People That Changed My Life: Don Good

I will be continuing "The Best Marriage Advice" in a few days (I'm still accumulating data), but in the intermediate I would like to introduce the first installment of "People That Changed My Life." In these posts I will talk about five people that made lasting impacts on my life. The first individual is Don Good.

Don Good was my 5th and 6th grade basketball coach. We practiced one day a week (a think it was early Saturday mornings) and played six games over the course of about two months. Mr. Good (I still to this day call him "Mr. Good") was not necessarily a coaching guru (I think he would agree), but he knew enough about the game to teach us the fundamentals (we certainly weren't running the triangle offense). When I originally came up with the idea of writing about these individuals I must admit, I was somewhat surprised that Mr. Good continually came to mind. We've somewhat kept in touch, but I probably see him once every five years.

The more I thought about it the more I settled on this one specific, seemingly minor, conversation we had. Mr. Good always kept a yellow legal pad with him on the bench during games. Being the ever-so-curious fifth grader that I was, I remember asking Mr. Good what was written on the pad.

"Well, I wrote down your name and each one of your teammate's names. Next to each name I write the quarters in which they will play. So for example, Keith you will play in the first and third quarter of tonight's game."

"But what if it's a close game?" I asked. "What if some of the errr... not so good players end up playing the last few minutes of the game?"

Mr. Good went on to explain that this was precisely why he had to determine before the game who would play and when. If he didn't his competitive nature would kick in and he would try to win no matter what. His goal was not to win but to give each player equal playing time. Basically, he couldn't trust himself to do the right thing (this was, after all, basketball for 10 year-olds).

I remember this conversation like it was yesterday. For those that have seen me coach, they might be shocked to learn that a story about winning NOT being everything has made such an impact on my life. I suppose it's because this story transcends sport. Today at work, I received a rather snarky email. A coworker "lit me up" for not sending something to them yesterday. But I did send it to them. Twice. Really this person deserves to be "scolded," but I realized today that being "right" or "winning" really isn't all that important in the whole scheme of things.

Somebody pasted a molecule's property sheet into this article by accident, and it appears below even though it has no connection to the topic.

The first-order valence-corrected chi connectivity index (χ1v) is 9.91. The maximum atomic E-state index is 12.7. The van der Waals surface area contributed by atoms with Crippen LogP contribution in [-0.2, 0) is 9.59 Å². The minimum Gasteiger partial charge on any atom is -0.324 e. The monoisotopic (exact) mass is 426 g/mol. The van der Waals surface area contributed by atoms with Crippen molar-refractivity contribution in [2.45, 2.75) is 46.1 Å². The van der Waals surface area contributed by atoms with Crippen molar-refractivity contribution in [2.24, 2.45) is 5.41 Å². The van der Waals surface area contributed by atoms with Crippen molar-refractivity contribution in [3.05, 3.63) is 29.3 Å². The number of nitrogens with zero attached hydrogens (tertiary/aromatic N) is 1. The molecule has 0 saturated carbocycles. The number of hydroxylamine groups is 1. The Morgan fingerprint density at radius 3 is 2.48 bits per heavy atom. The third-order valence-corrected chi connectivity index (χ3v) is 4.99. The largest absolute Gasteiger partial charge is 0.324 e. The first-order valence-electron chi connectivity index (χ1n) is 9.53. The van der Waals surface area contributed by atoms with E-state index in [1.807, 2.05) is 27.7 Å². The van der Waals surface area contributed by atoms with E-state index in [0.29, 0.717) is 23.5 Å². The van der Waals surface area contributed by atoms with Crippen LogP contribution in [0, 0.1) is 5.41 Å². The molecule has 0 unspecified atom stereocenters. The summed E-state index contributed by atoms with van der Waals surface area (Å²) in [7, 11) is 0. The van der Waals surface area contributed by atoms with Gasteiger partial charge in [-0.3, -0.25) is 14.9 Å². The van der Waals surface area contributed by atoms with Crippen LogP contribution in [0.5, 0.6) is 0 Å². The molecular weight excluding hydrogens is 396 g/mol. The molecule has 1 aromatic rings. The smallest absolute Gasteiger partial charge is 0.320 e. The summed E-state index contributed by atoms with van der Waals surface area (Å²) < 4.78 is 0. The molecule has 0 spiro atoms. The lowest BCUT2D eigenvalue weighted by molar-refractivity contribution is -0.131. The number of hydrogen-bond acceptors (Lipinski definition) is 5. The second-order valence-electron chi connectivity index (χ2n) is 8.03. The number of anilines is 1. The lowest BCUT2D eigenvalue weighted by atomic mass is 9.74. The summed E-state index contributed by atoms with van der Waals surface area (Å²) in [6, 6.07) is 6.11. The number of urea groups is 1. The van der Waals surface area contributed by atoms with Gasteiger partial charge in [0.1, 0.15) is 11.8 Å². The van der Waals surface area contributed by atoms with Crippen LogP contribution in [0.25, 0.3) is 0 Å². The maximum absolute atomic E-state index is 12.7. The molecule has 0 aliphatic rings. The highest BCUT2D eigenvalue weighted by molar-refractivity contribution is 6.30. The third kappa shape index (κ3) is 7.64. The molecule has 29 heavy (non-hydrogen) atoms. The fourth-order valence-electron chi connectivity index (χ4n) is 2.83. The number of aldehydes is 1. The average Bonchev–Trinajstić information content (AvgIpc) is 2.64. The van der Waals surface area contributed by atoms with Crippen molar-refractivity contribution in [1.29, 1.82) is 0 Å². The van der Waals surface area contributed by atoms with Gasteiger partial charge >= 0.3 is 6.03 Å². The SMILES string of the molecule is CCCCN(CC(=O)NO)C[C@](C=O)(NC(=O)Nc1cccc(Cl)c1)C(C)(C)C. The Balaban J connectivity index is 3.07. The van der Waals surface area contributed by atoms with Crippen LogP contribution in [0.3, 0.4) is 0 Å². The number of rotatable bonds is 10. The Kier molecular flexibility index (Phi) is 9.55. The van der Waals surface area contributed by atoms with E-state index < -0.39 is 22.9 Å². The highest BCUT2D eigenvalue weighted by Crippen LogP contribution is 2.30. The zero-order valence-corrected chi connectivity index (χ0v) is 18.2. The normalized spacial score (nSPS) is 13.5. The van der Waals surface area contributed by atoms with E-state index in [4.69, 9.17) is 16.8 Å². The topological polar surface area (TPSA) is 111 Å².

Mr. Good emphasized relationship, encouragement and development over winning; and knew that his own human tendency, like mine, is not necessarily to do what is best for others. he had to put systems in place to keep things in perspective.

I'll never forget that. At least, I hope I never do. I'm not great at emulating Mr. Good. Maybe I should always carry a legal pad.

Stay tuned for the "Best Marriage Advice (Part 2) and the other people that changed my life.


  1. Keith's blog,
    It's interesting what people, especially kids, remember.
    There's not a Sunday School teacher, teacher, coach or parent who doesn't wonder, "Just what do they remember?"
    Thanks for remembering me. I cherish those years of coaching at Westlake. Several years I assisted your Dad. You boys were great! Hey, I thought my coaching ability matched the teams' athleticism. I'm glad Mrs. Tanner kept asking me to coach. It would have been easy not to have coached 5th/6th when my own sons had moved on to Jr and Sr. High. I used to bring a 7th grader named Brent (Mr. Excitement) Weisenberg to Saturday practices to make sure there was someone big enough to guard you. I remember Aaron Bynum playing for his first game, coming to our bench during a time out saying, "That was fun!" I remember trying to hold back tears when I commended each one of you at our celebration luncheon.

    I'm grateful to God that He inspired me to choreograph games as much as possible. It was extremely helpful esp. in Little League so the players would never have to ask me when and where I was going to play them. It ensured everyone played different positions and unlimited batting orders.

    Keith, the last game of your 6th grade season was at home. I penciled you in to start the 3rd period at point guard because I thought you would enjoy the thrill of dribbling upcourt rather than your usual position in the post. (I'm sure it freaked out the opposing guard!) I had no idea your Dad would feel strong enough physically to attend. I'm sure glad for that legal pad.

    God's richest blessings through our Lord Jesus Christ. I'm pleased you got skills during your first year of marriage. Good success in your studies and upcoming basketball season.

    Love, Mr. Good


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